BERLIN -- The head of German pharmaceutical company BioNTech said Monday that there is no need to waive patents on coronavirus vaccines because manufacturers will be able to produce enough shots to supply the world over the coming year.
Ugur Sahin, the chief executive of BioNTech, rejected the U.S.-backed proposal to temporarily lift some intellectual property rights for vaccines in order to boost global supply during the ongoing pandemic.
In a call with investors announcing the company's first-quarter net profit of 1.13 billion euros ($1.37 billion), Sahin said BioNTech and its U.S. partner Pfizer had already delivered vaccines to more than 90 countries and more than doubled its forecast production capacity for the year.
“We have now scaled the manufacturing capacity up to 3 billion doses in 2021, and more than 40% of these doses are expected to go to middle- and low-income countries,” Sahin said.
Waiving patents would not ease supply shortages in the coming months, he said, citing the complexity of producing the mRNA-based shot his company developed last year.
Sahin said his company is working to further expand its manufacturing network with its own sites, such as one now planned in Singapore, and through cooperation with other manufacturers to ensure greater supply while maintaining the quality of the vaccine. But he also noted that rival manufacturers have their own shots either on the market already or in the pipeline.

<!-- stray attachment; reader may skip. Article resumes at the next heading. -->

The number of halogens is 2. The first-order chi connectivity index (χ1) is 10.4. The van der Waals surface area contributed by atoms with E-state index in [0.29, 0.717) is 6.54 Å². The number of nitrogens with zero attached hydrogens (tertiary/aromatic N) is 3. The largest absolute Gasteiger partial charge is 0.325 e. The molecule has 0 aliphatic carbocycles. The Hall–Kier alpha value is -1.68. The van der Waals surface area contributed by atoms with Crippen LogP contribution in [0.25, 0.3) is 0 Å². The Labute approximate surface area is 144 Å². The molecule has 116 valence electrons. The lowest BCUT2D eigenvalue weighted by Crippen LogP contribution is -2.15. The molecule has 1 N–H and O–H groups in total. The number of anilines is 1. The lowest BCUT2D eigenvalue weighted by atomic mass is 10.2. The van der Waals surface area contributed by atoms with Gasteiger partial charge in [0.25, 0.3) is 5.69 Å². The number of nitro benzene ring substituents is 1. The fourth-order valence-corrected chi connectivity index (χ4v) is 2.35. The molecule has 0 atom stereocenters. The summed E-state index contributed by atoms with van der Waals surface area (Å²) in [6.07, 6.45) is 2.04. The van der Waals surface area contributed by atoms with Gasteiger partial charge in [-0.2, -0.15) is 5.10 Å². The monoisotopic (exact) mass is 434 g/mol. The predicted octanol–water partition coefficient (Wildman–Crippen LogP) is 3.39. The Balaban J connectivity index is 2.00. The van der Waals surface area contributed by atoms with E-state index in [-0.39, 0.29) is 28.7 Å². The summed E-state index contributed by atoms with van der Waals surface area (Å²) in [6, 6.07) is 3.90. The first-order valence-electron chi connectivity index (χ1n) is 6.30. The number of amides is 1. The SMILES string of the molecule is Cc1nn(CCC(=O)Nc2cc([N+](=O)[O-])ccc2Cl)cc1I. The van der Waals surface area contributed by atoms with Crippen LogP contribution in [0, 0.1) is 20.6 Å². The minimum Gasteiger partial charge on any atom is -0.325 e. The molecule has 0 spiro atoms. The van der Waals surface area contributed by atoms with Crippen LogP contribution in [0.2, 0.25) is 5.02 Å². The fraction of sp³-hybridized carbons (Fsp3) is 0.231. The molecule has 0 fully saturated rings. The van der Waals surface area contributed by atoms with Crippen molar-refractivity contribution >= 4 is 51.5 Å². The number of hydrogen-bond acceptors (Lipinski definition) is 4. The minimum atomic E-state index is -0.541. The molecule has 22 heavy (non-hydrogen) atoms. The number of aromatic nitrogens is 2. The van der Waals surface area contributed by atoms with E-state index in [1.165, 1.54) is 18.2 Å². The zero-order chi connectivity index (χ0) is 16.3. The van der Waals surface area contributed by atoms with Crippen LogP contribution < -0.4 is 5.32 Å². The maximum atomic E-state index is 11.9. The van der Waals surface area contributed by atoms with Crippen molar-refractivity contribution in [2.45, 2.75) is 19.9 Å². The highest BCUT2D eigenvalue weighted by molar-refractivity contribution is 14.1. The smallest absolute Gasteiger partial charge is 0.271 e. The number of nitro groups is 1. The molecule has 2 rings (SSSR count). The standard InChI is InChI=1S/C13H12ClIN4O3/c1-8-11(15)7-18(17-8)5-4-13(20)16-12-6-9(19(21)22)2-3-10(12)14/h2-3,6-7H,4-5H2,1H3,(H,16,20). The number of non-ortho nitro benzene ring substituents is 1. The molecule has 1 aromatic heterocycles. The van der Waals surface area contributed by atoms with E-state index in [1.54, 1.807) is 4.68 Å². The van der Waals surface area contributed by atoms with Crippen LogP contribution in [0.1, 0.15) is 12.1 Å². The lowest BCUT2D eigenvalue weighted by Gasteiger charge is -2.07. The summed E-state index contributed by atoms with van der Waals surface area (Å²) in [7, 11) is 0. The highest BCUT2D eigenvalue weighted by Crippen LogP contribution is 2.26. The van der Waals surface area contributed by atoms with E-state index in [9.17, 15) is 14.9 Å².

"We believe, together with the other vaccine developers, in the next 9 to 12 months, that there will be more than enough vaccine produced and there is absolutely no need for waiving patents,” he said.
BioNTech's estimated revenues surged to over 2 billion euros for the period from January to March, compared with just 28 million euros in the same period last year, after it launched the first widely used vaccine against COVID-19 together with Pfizer, which holds the market and distribution rights in much of the world.
The Mainz-based company said its revenues included over 1.75 billion euros in gross profits from vaccine sales in Pfizer's territories, and almost 200 million from sales to customers in its region. Based on current orders for some 1.8 billion doses, it expects full-year revenues of 12.4 billion euros in 2021.
BioNTech shares rose by more than 7% to $196.60 in early trading Monday on Nasdaq.
The results are a significant turnaround for the company, which made a net loss of 53 million euros in the first quarter of 2020.
Early last year as the pandemic began, BioNTech pivoted from researching treatments for cancer to developing a vaccine against COVID-19. Like its rival Moderna, the company's vaccine uses mRNA technology to prime the body's immune system to attack the virus.